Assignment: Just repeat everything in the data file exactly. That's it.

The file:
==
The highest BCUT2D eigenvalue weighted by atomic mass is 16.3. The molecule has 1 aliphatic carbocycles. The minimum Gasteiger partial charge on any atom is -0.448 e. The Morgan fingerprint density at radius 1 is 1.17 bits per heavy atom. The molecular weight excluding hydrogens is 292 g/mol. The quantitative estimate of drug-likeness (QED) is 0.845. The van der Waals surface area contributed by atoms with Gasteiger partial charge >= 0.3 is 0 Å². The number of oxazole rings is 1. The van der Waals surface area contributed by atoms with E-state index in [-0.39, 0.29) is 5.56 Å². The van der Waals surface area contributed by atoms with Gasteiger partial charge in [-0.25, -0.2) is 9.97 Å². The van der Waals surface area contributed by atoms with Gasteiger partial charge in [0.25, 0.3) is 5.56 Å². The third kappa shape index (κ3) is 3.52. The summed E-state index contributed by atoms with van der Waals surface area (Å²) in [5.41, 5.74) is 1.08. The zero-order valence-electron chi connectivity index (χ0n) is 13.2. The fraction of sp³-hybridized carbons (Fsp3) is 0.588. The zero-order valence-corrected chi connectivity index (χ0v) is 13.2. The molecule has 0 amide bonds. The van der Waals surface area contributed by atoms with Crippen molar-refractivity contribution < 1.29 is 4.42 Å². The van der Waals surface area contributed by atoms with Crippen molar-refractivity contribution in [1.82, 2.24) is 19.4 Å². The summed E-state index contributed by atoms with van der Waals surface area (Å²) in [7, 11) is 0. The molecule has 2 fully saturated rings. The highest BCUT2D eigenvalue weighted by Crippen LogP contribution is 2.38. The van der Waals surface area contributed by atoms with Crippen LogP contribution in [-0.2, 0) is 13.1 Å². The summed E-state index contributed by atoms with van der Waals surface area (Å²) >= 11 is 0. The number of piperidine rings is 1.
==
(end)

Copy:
The highest BCUT2D eigenvalue weighted by atomic mass is 16.3. The molecule has 1 aliphatic carbocycles. The minimum Gasteiger partial charge on any atom is -0.448 e. The Morgan fingerprint density at radius 1 is 1.17 bits per heavy atom. The molecular weight excluding hydrogens is 292 g/mol. The quantitative estimate of drug-likeness (QED) is 0.845. The van der Waals surface area contributed by atoms with Gasteiger partial charge >= 0.3 is 0 Å². The number of oxazole rings is 1. The van der Waals surface area contributed by atoms with E-state index in [-0.39, 0.29) is 5.56 Å². The van der Waals surface area contributed by atoms with Gasteiger partial charge in [-0.25, -0.2) is 9.97 Å². The van der Waals surface area contributed by atoms with Gasteiger partial charge in [0.25, 0.3) is 5.56 Å². The third kappa shape index (κ3) is 3.52. The summed E-state index contributed by atoms with van der Waals surface area (Å²) in [5.41, 5.74) is 1.08. The zero-order valence-electron chi connectivity index (χ0n) is 13.2. The fraction of sp³-hybridized carbons (Fsp3) is 0.588. The zero-order valence-corrected chi connectivity index (χ0v) is 13.2. The molecule has 0 amide bonds. The van der Waals surface area contributed by atoms with Crippen molar-refractivity contribution < 1.29 is 4.42 Å². The van der Waals surface area contributed by atoms with Crippen molar-refractivity contribution in [1.82, 2.24) is 19.4 Å². The summed E-state index contributed by atoms with van der Waals surface area (Å²) in [7, 11) is 0. The molecule has 2 fully saturated rings. The highest BCUT2D eigenvalue weighted by Crippen LogP contribution is 2.38. The van der Waals surface area contributed by atoms with Crippen LogP contribution in [-0.2, 0) is 13.1 Å². The summed E-state index contributed by atoms with van der Waals surface area (Å²) >= 11 is 0. The number of piperidine rings is 1.